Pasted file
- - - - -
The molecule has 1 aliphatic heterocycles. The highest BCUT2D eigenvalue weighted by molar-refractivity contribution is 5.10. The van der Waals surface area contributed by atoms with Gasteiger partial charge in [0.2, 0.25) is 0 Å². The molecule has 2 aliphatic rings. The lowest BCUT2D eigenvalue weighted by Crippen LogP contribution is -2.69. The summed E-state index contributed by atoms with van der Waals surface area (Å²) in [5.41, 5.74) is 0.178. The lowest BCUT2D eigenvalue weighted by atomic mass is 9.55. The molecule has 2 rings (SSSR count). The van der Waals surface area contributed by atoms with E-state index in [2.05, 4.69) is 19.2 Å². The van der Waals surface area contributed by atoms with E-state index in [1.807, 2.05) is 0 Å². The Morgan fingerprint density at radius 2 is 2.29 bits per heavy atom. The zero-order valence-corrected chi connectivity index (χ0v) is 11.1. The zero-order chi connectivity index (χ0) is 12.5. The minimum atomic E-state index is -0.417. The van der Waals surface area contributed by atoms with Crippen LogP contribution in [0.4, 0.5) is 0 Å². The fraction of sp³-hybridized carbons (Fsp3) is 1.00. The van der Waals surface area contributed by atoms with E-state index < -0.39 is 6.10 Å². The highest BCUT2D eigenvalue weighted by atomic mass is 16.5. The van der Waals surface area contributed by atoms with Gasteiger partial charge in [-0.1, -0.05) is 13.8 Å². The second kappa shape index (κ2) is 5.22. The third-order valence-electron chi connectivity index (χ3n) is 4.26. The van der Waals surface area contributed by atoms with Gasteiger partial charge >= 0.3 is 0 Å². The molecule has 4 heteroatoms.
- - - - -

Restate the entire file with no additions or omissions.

The molecule has 1 aliphatic heterocycles. The highest BCUT2D eigenvalue weighted by molar-refractivity contribution is 5.10. The van der Waals surface area contributed by atoms with Gasteiger partial charge in [0.2, 0.25) is 0 Å². The molecule has 2 aliphatic rings. The lowest BCUT2D eigenvalue weighted by Crippen LogP contribution is -2.69. The summed E-state index contributed by atoms with van der Waals surface area (Å²) in [5.41, 5.74) is 0.178. The lowest BCUT2D eigenvalue weighted by atomic mass is 9.55. The molecule has 2 rings (SSSR count). The van der Waals surface area contributed by atoms with E-state index in [2.05, 4.69) is 19.2 Å². The van der Waals surface area contributed by atoms with E-state index in [1.807, 2.05) is 0 Å². The Morgan fingerprint density at radius 2 is 2.29 bits per heavy atom. The zero-order valence-corrected chi connectivity index (χ0v) is 11.1. The zero-order chi connectivity index (χ0) is 12.5. The minimum atomic E-state index is -0.417. The van der Waals surface area contributed by atoms with Crippen LogP contribution in [0.4, 0.5) is 0 Å². The fraction of sp³-hybridized carbons (Fsp3) is 1.00. The van der Waals surface area contributed by atoms with E-state index < -0.39 is 6.10 Å². The highest BCUT2D eigenvalue weighted by atomic mass is 16.5. The van der Waals surface area contributed by atoms with Gasteiger partial charge in [-0.1, -0.05) is 13.8 Å². The second kappa shape index (κ2) is 5.22. The third-order valence-electron chi connectivity index (χ3n) is 4.26. The van der Waals surface area contributed by atoms with Gasteiger partial charge >= 0.3 is 0 Å². The molecule has 4 heteroatoms.